Within our previous response to FOI 962/19 which also requested the above information, in addition to other questions, we advised that you should note that had we been able to locate, extract and retrieve the information requested at all points of your request within the time constraints of the Act then other relevant appropriate exemptions to withhold would be considered and applied where information not suitable to be disclosed into the public domain would need to be withheld.  In light of this new submission we can advise that our position remains the same.  Although this investigation is finalised and Liam Lyburd has been prosecuted and sentenced to life imprisonment, we can see no tangible benefit to the community at large in disclosing this information.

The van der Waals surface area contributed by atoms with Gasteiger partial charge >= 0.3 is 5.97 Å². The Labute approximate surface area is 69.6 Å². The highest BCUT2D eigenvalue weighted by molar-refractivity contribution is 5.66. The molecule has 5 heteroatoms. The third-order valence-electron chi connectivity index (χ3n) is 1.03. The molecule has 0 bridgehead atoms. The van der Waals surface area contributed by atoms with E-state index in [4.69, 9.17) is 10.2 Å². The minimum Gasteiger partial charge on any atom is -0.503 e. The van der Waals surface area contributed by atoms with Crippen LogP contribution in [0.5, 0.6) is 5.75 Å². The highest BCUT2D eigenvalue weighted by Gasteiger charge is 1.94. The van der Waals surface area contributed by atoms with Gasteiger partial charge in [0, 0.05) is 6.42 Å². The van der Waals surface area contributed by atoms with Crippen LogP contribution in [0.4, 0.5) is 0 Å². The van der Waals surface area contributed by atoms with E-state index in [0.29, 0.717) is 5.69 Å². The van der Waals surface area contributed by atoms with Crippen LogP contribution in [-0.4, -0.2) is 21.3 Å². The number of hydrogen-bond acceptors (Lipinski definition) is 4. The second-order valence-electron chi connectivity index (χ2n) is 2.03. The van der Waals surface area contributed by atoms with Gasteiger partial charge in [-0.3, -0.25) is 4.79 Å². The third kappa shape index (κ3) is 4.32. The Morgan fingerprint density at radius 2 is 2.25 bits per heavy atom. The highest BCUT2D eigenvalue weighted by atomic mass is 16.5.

Therefore, we will not be disclosing the information requested and by withholding we rely on the following exemptions:

Section 24(1) – National Security

Section 30(1)(a) – Investigations and Proceedings Conducted by Public Authorities

Section 40 Personal Information (2)

Section 24(1) is a qualified exemption which requires that we evidence the harm and conduct a public interest test with regards to release of the information, and I have set these out below. 

Section 30(1) states that information is exempt information if it has at any time been held for the purposes of any investigation.  This exemption is a qualified and class based exemption and accordingly Northumbria Police does not need to carry out a harm test for this exemption.  As section 30 is a qualified exemption the application of a public interest test is required and I have set this out below.